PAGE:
Monday, August 22, 2011

Book review: Southern Crossings, Where Geography and Photography Meet

From The New Star: Elements of the South shown in new bookKentucky geography professor David Zurick spent a decade journeying throughout the South searching for elements that defined the region.

"Southern Crossings — Where Geography and Photography Meets," a combination of Zurick's photographs and commentary, has been published by the Center for American Places at Columbia College in Chicago, published by the Center Books on the American South, University of Georgia Press.

Zurick explores the Crossroads in Mississippi, crabbing in Creole country below Lake Charles, an antebellum porch in Georgia, Civil Rights in Alabama, the tidal marshes of South Carolina and much more. What he found in his decades of research was there are many elements to the region and not just the geographically defined Upland and Lowland South or the cultures of Old South and New South.

"I knew that such a sojourn is a highly personal endeavor, and I had no intention of 'capturing' the South in a definitive way, as if its explanation could be universal," he writes. "As a result, the photographs and their associated vignettes offer no overarching evidence, either individually or in their collection, for a single understanding. Like any region, the Southern landscape transcends labels and categories precisely because it is ever-changing each time a person chooses to cross it."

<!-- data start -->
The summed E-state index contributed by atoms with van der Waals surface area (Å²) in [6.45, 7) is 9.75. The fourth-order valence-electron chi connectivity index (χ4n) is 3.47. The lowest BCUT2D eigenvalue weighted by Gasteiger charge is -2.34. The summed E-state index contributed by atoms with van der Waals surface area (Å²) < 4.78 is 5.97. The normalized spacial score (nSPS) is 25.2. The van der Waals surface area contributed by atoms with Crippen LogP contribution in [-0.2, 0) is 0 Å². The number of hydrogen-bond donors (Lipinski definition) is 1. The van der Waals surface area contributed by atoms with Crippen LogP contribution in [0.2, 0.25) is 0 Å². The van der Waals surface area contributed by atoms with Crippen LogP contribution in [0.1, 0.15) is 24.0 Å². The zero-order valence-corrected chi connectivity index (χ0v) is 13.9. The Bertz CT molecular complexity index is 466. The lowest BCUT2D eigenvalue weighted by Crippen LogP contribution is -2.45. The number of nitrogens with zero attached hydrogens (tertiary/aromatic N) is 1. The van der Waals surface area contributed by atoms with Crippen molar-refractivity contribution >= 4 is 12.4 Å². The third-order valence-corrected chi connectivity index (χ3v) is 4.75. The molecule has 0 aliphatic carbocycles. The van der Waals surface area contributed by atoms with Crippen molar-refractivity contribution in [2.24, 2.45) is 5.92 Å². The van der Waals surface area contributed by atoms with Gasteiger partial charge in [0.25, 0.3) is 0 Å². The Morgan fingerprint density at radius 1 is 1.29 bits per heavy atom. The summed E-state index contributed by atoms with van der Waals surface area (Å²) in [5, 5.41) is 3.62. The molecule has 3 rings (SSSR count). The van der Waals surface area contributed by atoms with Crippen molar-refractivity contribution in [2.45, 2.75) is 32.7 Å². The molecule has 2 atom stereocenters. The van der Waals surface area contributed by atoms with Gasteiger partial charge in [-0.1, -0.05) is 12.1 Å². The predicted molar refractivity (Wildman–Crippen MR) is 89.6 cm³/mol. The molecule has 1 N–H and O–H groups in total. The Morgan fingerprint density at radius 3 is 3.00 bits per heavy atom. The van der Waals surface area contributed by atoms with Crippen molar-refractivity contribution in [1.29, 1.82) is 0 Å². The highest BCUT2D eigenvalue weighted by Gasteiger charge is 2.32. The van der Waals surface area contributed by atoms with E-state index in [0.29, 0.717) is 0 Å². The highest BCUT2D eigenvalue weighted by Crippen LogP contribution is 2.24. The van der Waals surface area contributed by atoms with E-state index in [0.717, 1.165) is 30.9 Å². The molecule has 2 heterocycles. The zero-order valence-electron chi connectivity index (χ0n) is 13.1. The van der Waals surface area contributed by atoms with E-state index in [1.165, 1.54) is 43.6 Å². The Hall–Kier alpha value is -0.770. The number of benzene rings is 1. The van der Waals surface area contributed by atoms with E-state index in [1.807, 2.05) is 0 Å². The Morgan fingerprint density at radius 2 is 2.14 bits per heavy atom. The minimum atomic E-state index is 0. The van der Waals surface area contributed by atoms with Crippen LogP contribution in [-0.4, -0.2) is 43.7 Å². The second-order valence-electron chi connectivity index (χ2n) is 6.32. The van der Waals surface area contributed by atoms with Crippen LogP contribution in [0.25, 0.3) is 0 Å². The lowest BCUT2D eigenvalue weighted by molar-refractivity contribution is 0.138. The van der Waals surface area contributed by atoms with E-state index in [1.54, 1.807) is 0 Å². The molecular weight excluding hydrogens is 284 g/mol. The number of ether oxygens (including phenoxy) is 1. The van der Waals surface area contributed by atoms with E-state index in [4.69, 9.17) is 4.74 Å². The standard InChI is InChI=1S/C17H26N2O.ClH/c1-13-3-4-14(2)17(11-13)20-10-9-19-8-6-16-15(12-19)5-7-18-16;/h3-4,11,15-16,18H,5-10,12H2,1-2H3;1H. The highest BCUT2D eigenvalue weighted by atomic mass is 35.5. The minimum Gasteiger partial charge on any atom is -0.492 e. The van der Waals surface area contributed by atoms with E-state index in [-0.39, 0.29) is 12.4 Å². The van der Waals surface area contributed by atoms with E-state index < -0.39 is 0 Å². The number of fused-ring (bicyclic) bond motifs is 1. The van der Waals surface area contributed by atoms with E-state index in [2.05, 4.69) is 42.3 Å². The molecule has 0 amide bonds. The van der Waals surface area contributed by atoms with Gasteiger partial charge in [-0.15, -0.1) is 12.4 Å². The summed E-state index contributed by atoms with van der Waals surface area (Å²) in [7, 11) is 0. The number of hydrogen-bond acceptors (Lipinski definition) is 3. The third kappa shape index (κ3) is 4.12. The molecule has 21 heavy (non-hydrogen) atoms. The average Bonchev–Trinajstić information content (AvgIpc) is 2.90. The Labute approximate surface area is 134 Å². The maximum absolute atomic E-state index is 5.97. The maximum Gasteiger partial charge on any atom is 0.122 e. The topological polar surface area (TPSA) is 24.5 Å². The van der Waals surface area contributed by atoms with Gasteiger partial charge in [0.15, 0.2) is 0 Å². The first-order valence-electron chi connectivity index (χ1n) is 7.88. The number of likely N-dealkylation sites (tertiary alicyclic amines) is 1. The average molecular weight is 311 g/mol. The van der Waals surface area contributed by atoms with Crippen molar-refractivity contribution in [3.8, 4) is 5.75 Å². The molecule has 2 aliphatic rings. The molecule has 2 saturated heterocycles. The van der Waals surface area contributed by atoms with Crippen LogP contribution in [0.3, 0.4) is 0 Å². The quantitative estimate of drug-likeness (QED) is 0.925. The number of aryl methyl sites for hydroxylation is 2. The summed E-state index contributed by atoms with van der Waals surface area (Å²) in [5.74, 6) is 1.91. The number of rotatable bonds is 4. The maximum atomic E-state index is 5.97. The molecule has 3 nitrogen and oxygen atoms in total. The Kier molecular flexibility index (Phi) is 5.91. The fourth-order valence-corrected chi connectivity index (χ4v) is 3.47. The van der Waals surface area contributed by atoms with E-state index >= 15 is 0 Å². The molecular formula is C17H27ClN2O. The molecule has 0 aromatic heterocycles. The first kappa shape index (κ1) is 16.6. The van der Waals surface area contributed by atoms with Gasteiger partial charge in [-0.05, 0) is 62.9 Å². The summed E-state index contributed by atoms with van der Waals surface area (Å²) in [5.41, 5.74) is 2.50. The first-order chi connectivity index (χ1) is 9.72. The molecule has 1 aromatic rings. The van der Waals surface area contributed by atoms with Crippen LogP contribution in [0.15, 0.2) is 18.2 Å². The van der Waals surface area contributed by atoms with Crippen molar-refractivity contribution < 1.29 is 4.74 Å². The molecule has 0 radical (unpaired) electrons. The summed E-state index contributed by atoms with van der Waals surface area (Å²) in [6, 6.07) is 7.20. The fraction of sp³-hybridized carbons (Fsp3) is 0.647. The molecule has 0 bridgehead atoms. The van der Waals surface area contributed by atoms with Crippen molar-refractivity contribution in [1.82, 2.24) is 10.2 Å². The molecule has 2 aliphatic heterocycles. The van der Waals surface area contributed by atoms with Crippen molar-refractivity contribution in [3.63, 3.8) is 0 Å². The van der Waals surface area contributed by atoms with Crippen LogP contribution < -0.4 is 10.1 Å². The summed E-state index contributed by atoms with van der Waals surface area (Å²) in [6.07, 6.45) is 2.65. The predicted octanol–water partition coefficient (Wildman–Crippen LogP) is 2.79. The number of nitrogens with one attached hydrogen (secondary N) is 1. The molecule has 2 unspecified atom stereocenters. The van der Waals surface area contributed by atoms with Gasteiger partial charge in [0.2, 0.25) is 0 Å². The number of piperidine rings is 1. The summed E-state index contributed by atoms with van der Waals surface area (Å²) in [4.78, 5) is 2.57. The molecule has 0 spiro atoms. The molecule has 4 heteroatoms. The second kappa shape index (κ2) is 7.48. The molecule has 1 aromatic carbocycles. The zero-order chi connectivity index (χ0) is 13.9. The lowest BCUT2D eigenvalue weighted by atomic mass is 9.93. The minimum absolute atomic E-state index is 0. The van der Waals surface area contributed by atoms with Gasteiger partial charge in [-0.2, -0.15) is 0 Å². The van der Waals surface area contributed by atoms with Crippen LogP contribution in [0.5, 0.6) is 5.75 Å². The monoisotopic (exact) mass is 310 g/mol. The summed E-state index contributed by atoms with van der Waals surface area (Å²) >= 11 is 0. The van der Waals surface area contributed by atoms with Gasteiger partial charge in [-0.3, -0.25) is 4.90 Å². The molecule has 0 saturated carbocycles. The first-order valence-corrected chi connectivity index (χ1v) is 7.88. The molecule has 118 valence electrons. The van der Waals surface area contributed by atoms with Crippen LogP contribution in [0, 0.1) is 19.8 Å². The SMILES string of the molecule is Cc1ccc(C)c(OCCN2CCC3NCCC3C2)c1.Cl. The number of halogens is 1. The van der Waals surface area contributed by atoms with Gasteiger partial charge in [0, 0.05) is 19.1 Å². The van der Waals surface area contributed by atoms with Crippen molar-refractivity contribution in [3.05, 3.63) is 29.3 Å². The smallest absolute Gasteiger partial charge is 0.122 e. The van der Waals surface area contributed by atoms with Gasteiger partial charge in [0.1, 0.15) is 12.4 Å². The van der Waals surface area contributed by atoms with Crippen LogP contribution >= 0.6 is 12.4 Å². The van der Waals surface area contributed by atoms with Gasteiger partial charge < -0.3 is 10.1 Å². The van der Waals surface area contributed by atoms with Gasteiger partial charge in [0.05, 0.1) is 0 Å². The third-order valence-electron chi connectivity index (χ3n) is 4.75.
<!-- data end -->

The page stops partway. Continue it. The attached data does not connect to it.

The book's cover features a mechanical Cajun robot who explains the ecology of the wetlands in the Sabine National Wildlife Refuge in Cameron Parish.
"Last Barriers"

From the University of Mississippi Press comes a gorgeous coffee table book that also showcases a man's lifetime of documenting pristine wilderness in the hopes of its protection.

"Last Barriers: Photographs from the Gulf Islands National Seashore" is a collection of 120 images taken by Donald Bradburn of New Orleans, who spent years capturing on film the Mississippi Gulf Coast barrier islands, particularly the expansive Horn Island. Bradburn was introduced to the beauty of these islands when he was taken there in his youth by an uncle to fish. When he heard that plans were in progress to open the islands as parks within the National Park Service, Bradburn made it his life's goal to see them protected.

Today, the islands remain part of the National Wildlife Refuge System.

In 1971, Bradburn won the inaugural Ansel Adams Award for Conservation Photography from the Sierra Club and the book showcases these beautiful photos of wildlife, dunes, trees, weather changes and Gulf waters. It's a gorgeous book of a transient coastline that should be in every Gulf Coast lover's library.

Reviewer Cheré Coen is the author of "Exploring Cajun Country: A Historic Guide to Acadiana" and co-author of "Magic's in the Bag: Creating Spellbinding Gris Gris Bags and Sachets." She teaches writing at UL-Lafayette's Continuing Education.

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